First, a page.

News ID: 108970
Publish Date : 14 November 2022 - 21:40

DOHA (Middle East Eye) – The family of an imprisoned World Cup organizing committee whistleblower has accused Qatari authorities of attempting to “silence” him from talking about migrant worker conditions during the tournament, Middle East Eye understands.
Abdullah Ibhais, the former deputy communications director at the 2022 Supreme Committee for Delivery and Legacy (SC), was arrested in November 2019 and sentenced to jail last April over allegations of bribery and misuse of funds.
Ibhais has long alleged that he is being persecuted for criticizing the handling of a strike by migrant workers in Qatar in August 2019.
His family released a statement on Monday condemning Qatar’s judicial system, revealing that his most recent appeal had been rejected during a “surprise” hearing last week.
Qatar’s Court of Cassation met on 7 November to rule on an appeal filed in February, without giving Ibhais or his representatives “written and verbal notification of any kind”, according to the family.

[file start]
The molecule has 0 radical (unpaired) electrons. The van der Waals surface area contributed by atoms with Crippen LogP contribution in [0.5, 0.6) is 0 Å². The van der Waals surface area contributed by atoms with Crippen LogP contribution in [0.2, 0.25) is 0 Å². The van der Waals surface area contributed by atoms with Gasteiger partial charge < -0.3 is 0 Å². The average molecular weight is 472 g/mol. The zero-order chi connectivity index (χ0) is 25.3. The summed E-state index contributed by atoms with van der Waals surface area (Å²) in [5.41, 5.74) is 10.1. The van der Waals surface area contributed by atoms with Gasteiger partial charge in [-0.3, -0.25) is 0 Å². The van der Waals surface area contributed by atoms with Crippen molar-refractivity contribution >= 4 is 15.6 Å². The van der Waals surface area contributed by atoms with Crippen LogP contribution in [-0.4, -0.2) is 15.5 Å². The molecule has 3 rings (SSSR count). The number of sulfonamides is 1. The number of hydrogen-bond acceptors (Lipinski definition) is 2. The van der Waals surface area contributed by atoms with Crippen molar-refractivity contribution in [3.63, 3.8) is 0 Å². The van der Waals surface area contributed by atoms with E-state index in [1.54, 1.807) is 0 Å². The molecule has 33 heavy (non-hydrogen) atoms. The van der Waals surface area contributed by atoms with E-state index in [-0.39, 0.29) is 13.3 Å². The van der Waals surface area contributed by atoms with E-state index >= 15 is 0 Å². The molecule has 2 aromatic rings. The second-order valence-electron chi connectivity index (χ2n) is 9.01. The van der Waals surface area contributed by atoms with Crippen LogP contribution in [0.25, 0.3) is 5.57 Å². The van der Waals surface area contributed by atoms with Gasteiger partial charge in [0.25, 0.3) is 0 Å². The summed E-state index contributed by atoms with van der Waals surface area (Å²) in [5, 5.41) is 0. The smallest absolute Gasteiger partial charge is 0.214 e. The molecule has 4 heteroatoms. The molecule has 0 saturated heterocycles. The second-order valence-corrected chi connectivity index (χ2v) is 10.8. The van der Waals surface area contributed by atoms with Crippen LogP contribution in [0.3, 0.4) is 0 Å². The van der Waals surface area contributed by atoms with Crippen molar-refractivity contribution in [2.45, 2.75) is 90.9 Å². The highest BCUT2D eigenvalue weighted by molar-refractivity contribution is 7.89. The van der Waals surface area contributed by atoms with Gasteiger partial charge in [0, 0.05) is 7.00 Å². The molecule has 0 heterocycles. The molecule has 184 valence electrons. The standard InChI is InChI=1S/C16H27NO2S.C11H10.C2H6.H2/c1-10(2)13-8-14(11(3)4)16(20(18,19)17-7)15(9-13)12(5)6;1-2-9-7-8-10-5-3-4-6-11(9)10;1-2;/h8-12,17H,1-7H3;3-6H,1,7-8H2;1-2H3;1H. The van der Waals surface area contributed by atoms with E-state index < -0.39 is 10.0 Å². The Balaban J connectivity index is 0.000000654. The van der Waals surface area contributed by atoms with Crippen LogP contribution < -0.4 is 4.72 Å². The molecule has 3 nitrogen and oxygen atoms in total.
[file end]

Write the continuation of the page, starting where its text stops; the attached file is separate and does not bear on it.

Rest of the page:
“The hearing was held in the absence of Abdullah, the defendant, and his lawyer, and anybody or entity that represents him,” the statement said.
It added that the defence was unheard by the appeal judge, who “ruled against Abdullah in less than one minute”.
In a statement to Middle East Eye on Monday, a spokesperson for the Supreme Committee said that Ibhais was convicted after allegations that a number of former employees, including him, did not conduct the tender the awarding of a social media management contract “in accordance with law”.
The spokesperson did not specifically answer MEE’s questions on the family’s allegations about Qatar’s judicial system and prison authorities. FIFA did not respond to a request for comment by the time of publication.
Human rights organizations accused Qatari authorities of serious violations of his right to a fair trial, stating that evidence against Ibhais was obtained from a confession which he later retracted in court.
He has stated that his confession was extracted under coercion by interrogators, who said that he would face serious state security charges if he did not admit to the accusations of bribery and misuse of funds.

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